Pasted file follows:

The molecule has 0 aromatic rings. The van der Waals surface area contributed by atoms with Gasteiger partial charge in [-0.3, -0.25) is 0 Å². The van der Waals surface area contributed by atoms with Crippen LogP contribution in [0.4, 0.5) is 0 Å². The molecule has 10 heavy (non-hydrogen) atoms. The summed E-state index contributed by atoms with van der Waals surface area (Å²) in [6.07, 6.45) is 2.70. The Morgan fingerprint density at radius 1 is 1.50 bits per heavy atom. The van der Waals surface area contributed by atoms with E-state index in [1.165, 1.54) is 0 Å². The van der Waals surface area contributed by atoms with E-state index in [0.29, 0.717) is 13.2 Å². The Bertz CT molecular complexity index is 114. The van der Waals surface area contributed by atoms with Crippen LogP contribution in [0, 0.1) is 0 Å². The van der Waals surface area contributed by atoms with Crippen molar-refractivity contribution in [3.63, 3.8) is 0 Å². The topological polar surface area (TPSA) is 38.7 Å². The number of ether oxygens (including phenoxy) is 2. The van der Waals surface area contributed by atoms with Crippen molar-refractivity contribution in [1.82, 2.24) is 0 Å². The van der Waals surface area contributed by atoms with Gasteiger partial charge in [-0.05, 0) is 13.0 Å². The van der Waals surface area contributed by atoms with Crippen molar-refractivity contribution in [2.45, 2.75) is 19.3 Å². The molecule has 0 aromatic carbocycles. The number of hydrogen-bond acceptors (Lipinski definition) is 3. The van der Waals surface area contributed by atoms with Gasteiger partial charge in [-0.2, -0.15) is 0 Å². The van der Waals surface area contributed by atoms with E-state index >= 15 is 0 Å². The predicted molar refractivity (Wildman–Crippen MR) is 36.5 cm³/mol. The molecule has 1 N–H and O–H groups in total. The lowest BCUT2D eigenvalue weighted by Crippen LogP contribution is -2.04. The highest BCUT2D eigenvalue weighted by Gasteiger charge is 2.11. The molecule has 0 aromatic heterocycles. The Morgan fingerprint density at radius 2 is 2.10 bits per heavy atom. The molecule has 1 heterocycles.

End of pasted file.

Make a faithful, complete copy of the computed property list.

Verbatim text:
The molecule has 0 aromatic rings. The van der Waals surface area contributed by atoms with Gasteiger partial charge in [-0.3, -0.25) is 0 Å². The van der Waals surface area contributed by atoms with Crippen LogP contribution in [0.4, 0.5) is 0 Å². The molecule has 10 heavy (non-hydrogen) atoms. The summed E-state index contributed by atoms with van der Waals surface area (Å²) in [6.07, 6.45) is 2.70. The Morgan fingerprint density at radius 1 is 1.50 bits per heavy atom. The van der Waals surface area contributed by atoms with E-state index in [1.165, 1.54) is 0 Å². The van der Waals surface area contributed by atoms with E-state index in [0.29, 0.717) is 13.2 Å². The Bertz CT molecular complexity index is 114. The van der Waals surface area contributed by atoms with Crippen LogP contribution in [0, 0.1) is 0 Å². The van der Waals surface area contributed by atoms with Crippen molar-refractivity contribution in [3.63, 3.8) is 0 Å². The topological polar surface area (TPSA) is 38.7 Å². The number of ether oxygens (including phenoxy) is 2. The van der Waals surface area contributed by atoms with Crippen molar-refractivity contribution in [1.82, 2.24) is 0 Å². The van der Waals surface area contributed by atoms with Gasteiger partial charge in [-0.05, 0) is 13.0 Å². The van der Waals surface area contributed by atoms with Crippen molar-refractivity contribution in [2.45, 2.75) is 19.3 Å². The molecule has 0 aromatic carbocycles. The number of hydrogen-bond acceptors (Lipinski definition) is 3. The van der Waals surface area contributed by atoms with Gasteiger partial charge in [-0.2, -0.15) is 0 Å². The van der Waals surface area contributed by atoms with E-state index >= 15 is 0 Å². The predicted molar refractivity (Wildman–Crippen MR) is 36.5 cm³/mol. The molecule has 1 N–H and O–H groups in total. The lowest BCUT2D eigenvalue weighted by Crippen LogP contribution is -2.04. The highest BCUT2D eigenvalue weighted by Gasteiger charge is 2.11. The molecule has 0 aromatic heterocycles. The Morgan fingerprint density at radius 2 is 2.10 bits per heavy atom. The molecule has 1 heterocycles.